US 20010030191 A1
The present invention is a set of preferably 2 (two) interlocked, but separable containers. There is a primary, free-standing container and at least one secondary container which is releasably attached to and supported by the primary container. Both containers have their own cap or opening for filling and utilizing the contents of each container. Preferably, for sports bottle applications, the combination of the interlocked containers may be held by one hand of the user. Also, preferably the 2 (two) interlocked containers may be easily and quickly separated for individual use.
1. A plurality of interlocking, separable containers, wherein
all of the containers have their own opening for filling and utlizing the contents of each container,
and wherein one of the containers supports another one of the containers.
2. The plurality of containers of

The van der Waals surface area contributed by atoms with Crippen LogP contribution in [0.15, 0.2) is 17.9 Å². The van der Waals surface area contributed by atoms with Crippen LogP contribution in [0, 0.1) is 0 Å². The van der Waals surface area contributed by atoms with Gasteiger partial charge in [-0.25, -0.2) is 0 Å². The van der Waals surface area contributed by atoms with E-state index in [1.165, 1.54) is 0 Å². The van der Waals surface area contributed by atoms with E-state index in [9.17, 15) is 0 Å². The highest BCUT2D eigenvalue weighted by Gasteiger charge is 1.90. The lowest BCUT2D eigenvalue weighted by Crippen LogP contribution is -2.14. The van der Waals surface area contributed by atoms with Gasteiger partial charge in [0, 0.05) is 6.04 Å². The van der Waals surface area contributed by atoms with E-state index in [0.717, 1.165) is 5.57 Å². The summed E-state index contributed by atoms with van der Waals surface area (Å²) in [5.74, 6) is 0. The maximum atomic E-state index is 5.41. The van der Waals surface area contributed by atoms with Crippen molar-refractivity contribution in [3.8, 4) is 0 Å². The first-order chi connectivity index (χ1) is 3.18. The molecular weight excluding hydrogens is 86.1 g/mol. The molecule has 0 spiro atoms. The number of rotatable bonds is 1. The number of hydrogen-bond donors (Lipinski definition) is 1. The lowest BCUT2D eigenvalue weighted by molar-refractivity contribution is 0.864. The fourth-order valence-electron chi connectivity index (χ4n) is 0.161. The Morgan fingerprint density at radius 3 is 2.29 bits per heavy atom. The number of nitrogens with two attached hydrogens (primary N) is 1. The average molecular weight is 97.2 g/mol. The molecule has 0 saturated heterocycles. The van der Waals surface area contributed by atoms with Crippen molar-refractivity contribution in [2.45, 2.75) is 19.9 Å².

one of the containers hangs from another one of the containers.
3. The plurality of containers of
one of the containers sits on another one of the containers.
4. The plurality of containers of
one of the containers keeps another one of the containers from tipping over.
5. The plurality of containers of
there are two containers.
6. The plurality of containers of
there are more than two containers.
7. The plurality of containers of
two of the containers are interlocked by a slide on one of the containers, and a cooperating slot on another one of the containers.
8. The plurality of containers of
two of the containers are interlocked by a snap-in-and-out construction.
9. The plurality of containers of
two of the containers are interlocked by a hook and loop fastener construction.
 This application is a conversion of, and a continuation-in-part of prior, co-pending provisional application U.S. Ser. No. 60/170,187 filed Dec. 10, 1999, and hereby incorporated by reference.
 1. Field of the Invention
 The present invention relates to interlocked, but separable, containers that permit ease of handling all the containers, and ease of separation of at least one chamber for rapid use, refill and/or replacement.
 2. Related Art